Play boldly when you're behind

Game theory involves a very specific setting:
players choose independently from a menu of actions with consequences depending on all choices in a known way.
This is a fascinating mathematical subject, and indeed the language of Prisoner's dilemma and Nash equilibrium has spread far beyond the mathematics world. There are many introductory textbooks and also many non-technical books such as Len Fisher's Rock, Paper, Scissors: Game Theory in Everyday Life. I don't have any general insights to add to such books. But notwithstanding the title above, there are in fact very few everyday life, or familiar game, settings which fit the specific setting of game theory. So instead of writing about game theory I will record a general principle which is relevant to the kind of games people actually play.
Play conservatively when ahead, play boldly when behind.
Of course this is much too well known to count as an insight. But one can readily use it to make testable predictions. For instance
In American football, classify interceptions by quarter and whether the offense was ahead or behind; of these 8 possibilities, the most frequent will be "4th quarter, behind".
And this is borne out by data.

Let me invent a numerical example where we can observe the principle, and where readers may test their intuition about just how boldly they should play. Players A and B have equal ability and take turns in which they try to score points. In each turn they have a choice of actions in attempting to score points, as in the table.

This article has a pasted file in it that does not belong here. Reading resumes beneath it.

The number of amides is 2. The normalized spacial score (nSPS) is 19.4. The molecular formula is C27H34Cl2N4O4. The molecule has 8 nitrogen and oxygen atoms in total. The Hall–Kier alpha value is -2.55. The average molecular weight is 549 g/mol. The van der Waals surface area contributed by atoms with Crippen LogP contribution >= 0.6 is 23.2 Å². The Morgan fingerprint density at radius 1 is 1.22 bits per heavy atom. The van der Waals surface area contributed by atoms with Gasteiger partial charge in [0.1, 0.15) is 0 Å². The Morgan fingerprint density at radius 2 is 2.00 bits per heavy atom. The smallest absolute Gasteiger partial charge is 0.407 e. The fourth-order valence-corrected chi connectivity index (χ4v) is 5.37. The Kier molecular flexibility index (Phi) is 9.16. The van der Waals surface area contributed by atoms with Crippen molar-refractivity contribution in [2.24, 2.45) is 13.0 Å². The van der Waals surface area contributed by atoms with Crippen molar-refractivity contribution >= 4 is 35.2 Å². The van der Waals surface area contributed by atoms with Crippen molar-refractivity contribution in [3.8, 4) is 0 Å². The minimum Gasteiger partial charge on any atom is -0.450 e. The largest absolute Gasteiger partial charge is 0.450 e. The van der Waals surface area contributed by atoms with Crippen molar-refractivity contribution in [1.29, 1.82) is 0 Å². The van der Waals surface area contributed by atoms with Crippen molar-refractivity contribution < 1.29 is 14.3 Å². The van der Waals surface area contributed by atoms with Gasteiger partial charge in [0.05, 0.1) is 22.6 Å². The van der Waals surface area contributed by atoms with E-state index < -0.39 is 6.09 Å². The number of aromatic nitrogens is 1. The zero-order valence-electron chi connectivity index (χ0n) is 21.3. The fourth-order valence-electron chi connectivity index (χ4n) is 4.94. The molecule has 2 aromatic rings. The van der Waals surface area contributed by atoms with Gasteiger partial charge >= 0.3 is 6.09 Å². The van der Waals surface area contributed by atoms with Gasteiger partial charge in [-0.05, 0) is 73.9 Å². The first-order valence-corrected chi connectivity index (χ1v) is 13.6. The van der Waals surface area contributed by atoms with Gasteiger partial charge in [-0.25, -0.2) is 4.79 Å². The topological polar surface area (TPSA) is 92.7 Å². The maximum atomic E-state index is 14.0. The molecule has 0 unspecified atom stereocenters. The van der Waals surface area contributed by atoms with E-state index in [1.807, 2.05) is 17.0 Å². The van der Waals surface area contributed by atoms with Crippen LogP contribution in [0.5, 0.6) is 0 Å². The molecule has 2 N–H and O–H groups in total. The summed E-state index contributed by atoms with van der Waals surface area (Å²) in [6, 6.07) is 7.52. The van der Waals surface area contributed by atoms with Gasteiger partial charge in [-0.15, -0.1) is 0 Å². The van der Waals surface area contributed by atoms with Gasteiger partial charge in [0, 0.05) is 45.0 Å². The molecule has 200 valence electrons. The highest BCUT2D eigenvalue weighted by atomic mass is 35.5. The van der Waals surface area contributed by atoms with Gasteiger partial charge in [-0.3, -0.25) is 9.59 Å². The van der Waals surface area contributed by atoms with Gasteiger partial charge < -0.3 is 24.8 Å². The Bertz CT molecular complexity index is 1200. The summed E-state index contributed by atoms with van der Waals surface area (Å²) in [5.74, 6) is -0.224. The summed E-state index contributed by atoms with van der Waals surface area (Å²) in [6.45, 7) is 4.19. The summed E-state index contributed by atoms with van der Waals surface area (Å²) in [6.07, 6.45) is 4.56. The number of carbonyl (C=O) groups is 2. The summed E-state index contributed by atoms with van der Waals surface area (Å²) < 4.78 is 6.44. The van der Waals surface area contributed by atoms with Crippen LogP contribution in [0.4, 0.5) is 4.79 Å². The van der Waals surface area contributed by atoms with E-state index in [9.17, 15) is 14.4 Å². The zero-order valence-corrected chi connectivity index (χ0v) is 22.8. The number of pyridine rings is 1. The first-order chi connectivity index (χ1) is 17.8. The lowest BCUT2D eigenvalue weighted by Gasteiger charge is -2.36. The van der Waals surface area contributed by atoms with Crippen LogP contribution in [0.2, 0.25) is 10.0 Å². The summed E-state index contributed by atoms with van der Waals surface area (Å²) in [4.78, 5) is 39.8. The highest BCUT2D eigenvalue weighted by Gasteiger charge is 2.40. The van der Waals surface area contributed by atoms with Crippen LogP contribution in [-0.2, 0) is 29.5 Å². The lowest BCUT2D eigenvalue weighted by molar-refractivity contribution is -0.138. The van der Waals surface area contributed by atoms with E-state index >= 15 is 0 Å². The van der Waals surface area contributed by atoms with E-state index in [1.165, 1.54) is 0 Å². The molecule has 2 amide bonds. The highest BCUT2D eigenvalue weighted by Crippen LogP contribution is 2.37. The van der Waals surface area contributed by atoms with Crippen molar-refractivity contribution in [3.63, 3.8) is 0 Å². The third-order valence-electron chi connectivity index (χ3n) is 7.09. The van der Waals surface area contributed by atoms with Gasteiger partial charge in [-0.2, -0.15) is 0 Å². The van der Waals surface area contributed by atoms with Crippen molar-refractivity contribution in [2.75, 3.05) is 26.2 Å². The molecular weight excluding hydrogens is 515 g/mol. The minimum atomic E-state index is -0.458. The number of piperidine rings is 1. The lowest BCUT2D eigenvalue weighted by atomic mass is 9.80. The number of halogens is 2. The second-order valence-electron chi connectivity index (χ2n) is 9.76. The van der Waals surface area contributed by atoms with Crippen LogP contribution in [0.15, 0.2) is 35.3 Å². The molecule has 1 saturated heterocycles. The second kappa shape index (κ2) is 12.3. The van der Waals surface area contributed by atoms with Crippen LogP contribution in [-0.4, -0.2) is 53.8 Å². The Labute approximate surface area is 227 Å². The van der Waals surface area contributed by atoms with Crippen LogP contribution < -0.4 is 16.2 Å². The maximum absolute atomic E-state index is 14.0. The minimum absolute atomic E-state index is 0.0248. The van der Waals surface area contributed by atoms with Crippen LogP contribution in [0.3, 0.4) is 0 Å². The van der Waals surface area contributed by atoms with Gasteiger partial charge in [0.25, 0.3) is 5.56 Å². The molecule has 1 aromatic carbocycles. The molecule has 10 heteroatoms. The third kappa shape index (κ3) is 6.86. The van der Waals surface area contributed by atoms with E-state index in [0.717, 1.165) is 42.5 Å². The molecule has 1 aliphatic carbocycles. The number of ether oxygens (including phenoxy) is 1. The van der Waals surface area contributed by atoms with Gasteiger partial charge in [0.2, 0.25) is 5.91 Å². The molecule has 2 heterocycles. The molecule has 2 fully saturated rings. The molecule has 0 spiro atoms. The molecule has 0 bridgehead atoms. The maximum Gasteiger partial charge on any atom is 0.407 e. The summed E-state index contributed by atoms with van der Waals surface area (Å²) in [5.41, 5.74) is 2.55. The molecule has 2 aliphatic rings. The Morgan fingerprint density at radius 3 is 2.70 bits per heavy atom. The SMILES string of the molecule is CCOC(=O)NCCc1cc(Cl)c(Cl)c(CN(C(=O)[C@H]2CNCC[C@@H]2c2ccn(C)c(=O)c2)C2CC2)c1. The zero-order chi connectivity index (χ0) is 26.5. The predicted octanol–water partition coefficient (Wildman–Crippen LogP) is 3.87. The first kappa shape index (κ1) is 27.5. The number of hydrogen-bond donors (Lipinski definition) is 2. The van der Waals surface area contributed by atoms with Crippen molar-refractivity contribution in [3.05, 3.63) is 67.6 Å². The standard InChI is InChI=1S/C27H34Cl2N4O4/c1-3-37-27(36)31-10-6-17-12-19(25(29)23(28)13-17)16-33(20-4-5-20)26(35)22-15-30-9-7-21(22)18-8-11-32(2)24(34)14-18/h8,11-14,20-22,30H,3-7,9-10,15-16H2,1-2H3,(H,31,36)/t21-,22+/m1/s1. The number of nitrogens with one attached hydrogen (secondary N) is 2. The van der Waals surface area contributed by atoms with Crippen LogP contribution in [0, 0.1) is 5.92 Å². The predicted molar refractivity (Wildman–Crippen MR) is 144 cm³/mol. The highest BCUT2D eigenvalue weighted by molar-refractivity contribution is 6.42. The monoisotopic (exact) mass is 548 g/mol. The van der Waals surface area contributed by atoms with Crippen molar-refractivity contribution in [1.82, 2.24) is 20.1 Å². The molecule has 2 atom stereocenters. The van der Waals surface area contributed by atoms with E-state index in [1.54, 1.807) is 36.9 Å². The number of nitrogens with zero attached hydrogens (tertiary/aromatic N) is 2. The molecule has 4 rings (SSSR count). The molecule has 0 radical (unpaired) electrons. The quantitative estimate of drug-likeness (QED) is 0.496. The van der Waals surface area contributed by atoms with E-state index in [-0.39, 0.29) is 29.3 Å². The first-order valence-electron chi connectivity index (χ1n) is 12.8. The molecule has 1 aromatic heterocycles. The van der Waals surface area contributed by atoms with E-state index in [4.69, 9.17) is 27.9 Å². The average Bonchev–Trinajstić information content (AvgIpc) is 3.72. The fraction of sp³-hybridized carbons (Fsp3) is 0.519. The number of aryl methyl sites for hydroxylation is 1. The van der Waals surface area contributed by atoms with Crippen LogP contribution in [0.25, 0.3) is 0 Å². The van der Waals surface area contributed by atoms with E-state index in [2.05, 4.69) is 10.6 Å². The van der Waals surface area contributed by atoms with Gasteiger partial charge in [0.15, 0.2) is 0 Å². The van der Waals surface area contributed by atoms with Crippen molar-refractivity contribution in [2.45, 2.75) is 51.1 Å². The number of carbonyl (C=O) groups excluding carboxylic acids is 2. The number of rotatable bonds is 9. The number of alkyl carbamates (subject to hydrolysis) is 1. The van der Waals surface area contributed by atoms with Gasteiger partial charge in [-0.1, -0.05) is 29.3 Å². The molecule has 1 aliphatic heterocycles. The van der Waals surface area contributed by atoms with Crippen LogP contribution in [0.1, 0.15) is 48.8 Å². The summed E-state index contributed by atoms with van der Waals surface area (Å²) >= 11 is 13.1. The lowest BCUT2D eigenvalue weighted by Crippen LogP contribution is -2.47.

number of points attempted 1 2 3 4 5 probability of success 0.5 0.22 0.13 0.08 0.05 Expectation of score 0.5 0.44 0.39 0.32 0.25

Intuition tells us to try for 1 point at the start (conservative play), and only change to trying for more points (risky play) if you are behind near the end of the game. To make the rules precise we say that a tie (equal points) is counted as a win for A, because B has an advantage in playing second. Games like this are very easy to analyze numerically via dynamic programming. The results are shown below, as optimal choice of action for B and B's probability of winning the game, depending on the number of turns remaining and the current point difference (B - A). The mathematics is easy because B's best choice on the final play is obvious, and then we work backwards to calculate the best choice for each player on each turn. The numbers seem roughly in accord with intuition.

(optional action ; chance of winning) for B
Point difference Turns remaining
5 4 3 2 1
+3 1 ; 0.88 1; 0.89 1; 0.91 1; 0.91 1; 1.0
+2 1 ; 0.81 2; 0.83 1; 0.86 1; 0.82 1; 1.0
+1 1 ; 0.71 1; 0.73 1; 0.76 1; 0.55 1; 1.0
0 1 ; 0.55 1; 0.55 1; 0.56 1; 0.30 1; 0.50
-1 1 ; 0.38 1; 0.37 1; 0.34 2; 0.19 2; 0.22
-2 2 ; 0.25 3; 0.24 3; 0.23 3; 0.12 3; 0.13
-3 3 ; 0.16 3; 0.15 4; 0.14 4; 0.06 4; 0.08
-4 4 ; 0.10 4; 0.08 5; 0.07 5; 0.02 5; 0.05